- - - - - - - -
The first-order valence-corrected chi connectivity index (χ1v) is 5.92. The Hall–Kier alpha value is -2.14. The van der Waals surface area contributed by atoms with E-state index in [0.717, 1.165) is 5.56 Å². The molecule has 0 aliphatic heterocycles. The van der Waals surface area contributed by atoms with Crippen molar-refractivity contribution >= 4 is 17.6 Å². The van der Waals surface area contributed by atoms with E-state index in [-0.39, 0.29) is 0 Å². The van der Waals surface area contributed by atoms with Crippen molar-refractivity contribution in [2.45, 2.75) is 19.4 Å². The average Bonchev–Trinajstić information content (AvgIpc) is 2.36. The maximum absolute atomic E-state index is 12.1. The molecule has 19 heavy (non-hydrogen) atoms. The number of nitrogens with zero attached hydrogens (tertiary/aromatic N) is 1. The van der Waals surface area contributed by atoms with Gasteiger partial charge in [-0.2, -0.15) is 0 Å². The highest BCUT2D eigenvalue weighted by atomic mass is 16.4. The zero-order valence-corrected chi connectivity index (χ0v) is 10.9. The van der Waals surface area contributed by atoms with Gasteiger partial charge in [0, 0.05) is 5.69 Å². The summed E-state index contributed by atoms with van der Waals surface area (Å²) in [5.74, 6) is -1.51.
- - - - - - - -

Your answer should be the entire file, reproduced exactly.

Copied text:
The first-order valence-corrected chi connectivity index (χ1v) is 5.92. The Hall–Kier alpha value is -2.14. The van der Waals surface area contributed by atoms with E-state index in [0.717, 1.165) is 5.56 Å². The molecule has 0 aliphatic heterocycles. The van der Waals surface area contributed by atoms with Crippen molar-refractivity contribution >= 4 is 17.6 Å². The van der Waals surface area contributed by atoms with E-state index in [-0.39, 0.29) is 0 Å². The van der Waals surface area contributed by atoms with Crippen molar-refractivity contribution in [2.45, 2.75) is 19.4 Å². The average Bonchev–Trinajstić information content (AvgIpc) is 2.36. The maximum absolute atomic E-state index is 12.1. The molecule has 19 heavy (non-hydrogen) atoms. The number of nitrogens with zero attached hydrogens (tertiary/aromatic N) is 1. The van der Waals surface area contributed by atoms with Gasteiger partial charge in [-0.2, -0.15) is 0 Å². The highest BCUT2D eigenvalue weighted by atomic mass is 16.4. The zero-order valence-corrected chi connectivity index (χ0v) is 10.9. The van der Waals surface area contributed by atoms with Gasteiger partial charge in [0, 0.05) is 5.69 Å². The summed E-state index contributed by atoms with van der Waals surface area (Å²) in [5.74, 6) is -1.51.